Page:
The Basics of Becoming a Urban Planner
Are you investigating how to become an Urban Planner and want to know more about what an Urban or Regional Planner does? The main job of Urban and Regional Planners is to create plans or programs for not only the use of specific land, but also for physical. They achieve these goals by designing zoning, determining the effect of regulatory limitations on land projects, advising on project feasibility, evaluating the impact on the environment of a project and mediating community disputes relating to projects. They may also develop plans for public transportation systems.
O*NET has indicated that 81% of Urban Planners have a master’s degree! According to the Bureau of Labor Statistics, at an undergraduate level, it is common for Urban or Regional Planners to have a bachelor’s degree in political science, economics, geography, or environmental design. At the master’s level, most have a degree in urban or regional planning.
An Urban Planner's Salary Potential
- Lowest 10th%
- Highest 90th%
States with the Highest Employment Levels
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How Do Your Skills Stack Up?
As reported by O*NET, these types of tasks are conducted every day in this role – would you feel comfortable performing these tasks as part of the day to day life of an Urban Planner?
What Will You Learn with a Master of Public Policy Degree?
A master of public policy degree may cover course work such as:
- Public Policy Analysis
- Research Methods
- Ethics in Government
- Economics Analysis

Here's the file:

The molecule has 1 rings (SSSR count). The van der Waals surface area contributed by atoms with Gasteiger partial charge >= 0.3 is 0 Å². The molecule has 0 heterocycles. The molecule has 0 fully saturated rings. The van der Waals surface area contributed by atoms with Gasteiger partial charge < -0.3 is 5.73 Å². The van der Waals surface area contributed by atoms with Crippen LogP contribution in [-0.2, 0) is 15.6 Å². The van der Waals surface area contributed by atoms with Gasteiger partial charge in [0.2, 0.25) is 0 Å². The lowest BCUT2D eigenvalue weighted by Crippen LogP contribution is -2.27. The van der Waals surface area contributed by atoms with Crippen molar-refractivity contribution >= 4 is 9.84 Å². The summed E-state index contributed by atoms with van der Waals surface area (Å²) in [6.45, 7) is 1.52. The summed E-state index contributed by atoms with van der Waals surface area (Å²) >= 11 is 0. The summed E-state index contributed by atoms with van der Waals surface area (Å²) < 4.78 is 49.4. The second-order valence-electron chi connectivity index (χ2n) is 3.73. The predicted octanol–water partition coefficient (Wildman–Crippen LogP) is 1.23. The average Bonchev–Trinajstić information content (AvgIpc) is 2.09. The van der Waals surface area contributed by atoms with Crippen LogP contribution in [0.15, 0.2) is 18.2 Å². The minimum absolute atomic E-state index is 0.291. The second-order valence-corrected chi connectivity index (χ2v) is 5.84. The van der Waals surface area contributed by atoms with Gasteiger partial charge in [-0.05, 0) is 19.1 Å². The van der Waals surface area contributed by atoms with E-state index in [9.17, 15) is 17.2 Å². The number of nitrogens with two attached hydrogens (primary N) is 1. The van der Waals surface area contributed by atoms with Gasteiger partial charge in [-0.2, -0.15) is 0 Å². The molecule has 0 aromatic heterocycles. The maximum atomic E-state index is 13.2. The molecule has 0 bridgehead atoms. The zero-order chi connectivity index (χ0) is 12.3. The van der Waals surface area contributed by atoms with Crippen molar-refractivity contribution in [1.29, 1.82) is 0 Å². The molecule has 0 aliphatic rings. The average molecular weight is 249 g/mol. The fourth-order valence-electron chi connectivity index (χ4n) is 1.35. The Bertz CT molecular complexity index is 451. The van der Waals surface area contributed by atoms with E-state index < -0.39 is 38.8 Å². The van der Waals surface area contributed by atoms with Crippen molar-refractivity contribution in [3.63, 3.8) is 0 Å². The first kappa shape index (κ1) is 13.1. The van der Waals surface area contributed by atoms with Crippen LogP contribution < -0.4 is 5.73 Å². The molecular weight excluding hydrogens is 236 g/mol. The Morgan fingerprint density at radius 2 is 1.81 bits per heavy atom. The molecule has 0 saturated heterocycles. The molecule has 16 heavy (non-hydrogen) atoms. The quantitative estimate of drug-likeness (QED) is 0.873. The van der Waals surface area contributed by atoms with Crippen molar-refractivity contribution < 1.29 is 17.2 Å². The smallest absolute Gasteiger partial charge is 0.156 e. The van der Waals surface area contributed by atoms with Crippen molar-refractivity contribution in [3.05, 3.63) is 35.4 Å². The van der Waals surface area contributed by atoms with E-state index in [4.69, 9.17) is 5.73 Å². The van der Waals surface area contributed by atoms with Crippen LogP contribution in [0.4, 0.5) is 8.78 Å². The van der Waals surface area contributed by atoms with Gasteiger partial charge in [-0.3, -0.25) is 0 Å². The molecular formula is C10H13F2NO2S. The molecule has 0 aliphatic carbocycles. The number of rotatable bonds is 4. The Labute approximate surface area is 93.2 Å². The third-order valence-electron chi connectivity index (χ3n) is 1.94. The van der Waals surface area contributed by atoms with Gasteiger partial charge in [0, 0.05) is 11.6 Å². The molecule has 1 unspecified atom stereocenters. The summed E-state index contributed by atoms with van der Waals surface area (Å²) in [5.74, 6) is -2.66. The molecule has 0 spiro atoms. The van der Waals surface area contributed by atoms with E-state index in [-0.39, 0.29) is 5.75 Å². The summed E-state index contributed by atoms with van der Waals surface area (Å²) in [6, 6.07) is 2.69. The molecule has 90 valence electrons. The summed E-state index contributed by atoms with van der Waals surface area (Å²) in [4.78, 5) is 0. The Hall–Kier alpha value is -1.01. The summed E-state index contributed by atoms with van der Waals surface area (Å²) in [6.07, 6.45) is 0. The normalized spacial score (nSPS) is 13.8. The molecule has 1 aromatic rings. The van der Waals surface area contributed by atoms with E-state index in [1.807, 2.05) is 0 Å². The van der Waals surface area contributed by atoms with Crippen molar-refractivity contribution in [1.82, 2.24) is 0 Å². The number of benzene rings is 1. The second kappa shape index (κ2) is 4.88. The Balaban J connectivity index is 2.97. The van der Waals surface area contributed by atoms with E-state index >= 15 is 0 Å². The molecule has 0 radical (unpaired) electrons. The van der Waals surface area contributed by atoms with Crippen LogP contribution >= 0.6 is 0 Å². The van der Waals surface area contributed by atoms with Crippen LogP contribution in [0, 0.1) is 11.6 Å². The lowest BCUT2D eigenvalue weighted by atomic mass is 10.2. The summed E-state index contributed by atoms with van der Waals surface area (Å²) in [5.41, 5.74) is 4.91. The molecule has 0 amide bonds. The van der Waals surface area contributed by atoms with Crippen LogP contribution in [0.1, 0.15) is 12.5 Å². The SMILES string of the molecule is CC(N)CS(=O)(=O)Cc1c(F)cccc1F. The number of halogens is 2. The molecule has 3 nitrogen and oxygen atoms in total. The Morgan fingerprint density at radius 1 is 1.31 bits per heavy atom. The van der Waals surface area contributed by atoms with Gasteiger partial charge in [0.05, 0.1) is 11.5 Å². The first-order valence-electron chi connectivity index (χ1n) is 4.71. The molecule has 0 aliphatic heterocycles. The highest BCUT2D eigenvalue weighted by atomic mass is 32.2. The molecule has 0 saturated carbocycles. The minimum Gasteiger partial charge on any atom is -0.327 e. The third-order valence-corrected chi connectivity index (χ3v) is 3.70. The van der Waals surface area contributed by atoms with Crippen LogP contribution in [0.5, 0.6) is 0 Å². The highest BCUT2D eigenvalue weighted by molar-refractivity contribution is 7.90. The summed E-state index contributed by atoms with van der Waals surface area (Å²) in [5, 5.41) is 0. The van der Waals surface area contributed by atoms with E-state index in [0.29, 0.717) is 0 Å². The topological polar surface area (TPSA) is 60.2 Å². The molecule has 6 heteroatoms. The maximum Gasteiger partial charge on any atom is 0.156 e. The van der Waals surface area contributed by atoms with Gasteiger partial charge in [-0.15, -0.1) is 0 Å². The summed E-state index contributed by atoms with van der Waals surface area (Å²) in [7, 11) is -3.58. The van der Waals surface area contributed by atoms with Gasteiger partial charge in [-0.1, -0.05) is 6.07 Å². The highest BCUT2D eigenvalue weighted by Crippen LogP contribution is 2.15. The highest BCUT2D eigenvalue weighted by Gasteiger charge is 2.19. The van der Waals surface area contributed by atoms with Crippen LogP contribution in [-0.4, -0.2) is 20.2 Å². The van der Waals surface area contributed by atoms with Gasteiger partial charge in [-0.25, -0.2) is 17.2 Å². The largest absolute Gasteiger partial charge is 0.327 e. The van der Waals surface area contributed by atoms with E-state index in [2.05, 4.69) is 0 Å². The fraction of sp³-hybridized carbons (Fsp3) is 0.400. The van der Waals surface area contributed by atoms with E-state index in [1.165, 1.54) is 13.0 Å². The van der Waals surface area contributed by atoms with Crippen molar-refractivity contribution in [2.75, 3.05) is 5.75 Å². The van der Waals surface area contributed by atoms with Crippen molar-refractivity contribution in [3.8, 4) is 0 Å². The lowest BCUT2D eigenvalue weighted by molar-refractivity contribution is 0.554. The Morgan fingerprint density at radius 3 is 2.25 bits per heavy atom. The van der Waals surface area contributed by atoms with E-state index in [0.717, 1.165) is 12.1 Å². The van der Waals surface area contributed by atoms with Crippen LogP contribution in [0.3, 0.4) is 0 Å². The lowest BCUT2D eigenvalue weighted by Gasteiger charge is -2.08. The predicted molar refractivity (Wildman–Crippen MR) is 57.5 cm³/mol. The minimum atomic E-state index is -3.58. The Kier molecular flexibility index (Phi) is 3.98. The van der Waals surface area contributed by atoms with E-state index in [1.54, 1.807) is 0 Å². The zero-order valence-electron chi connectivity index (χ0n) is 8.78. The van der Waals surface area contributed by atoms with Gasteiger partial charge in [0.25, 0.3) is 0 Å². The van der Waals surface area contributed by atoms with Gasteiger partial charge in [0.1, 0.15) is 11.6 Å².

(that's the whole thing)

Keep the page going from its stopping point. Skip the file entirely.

- Campaigns and Elections
Master of public policy degrees typically help students gain an understanding of the foundations for key policy discussions to help them pursue roles in government, with non-profit organizations, or within the political process. Students may cover topics including the origin of American political institutions and thought; key governmental institutions that implement public policy; and the political and policy implications of poverty, class and race. Course work in most programs also focuses on how to effectively analyze public policy issues, and present arguments logically and convincingly.
Notable Urban Planners
According to Ranker.com, a few notable urban planners include:
- Robert Moses, the ‘master builder’ of the NYC area in the mid-20th century, known for favoring highways over public transit, which influenced the creation of Long Island Suburbs
- Le Corbusier, a Swiss-French architect and planner who was a pioneer in what is now known as modern architecture. His buildings intended to provide better living conditions for crowded cities
- Eldridge Lovelace, urban planner for several U.S. cities, including Washington, D.C.
- Edmund Bacon, Director of the Philadelphia City Planning Committee from 1949 to 1970, known for shaping the city into what it is today
FAQs About How to Become an Urban Planner
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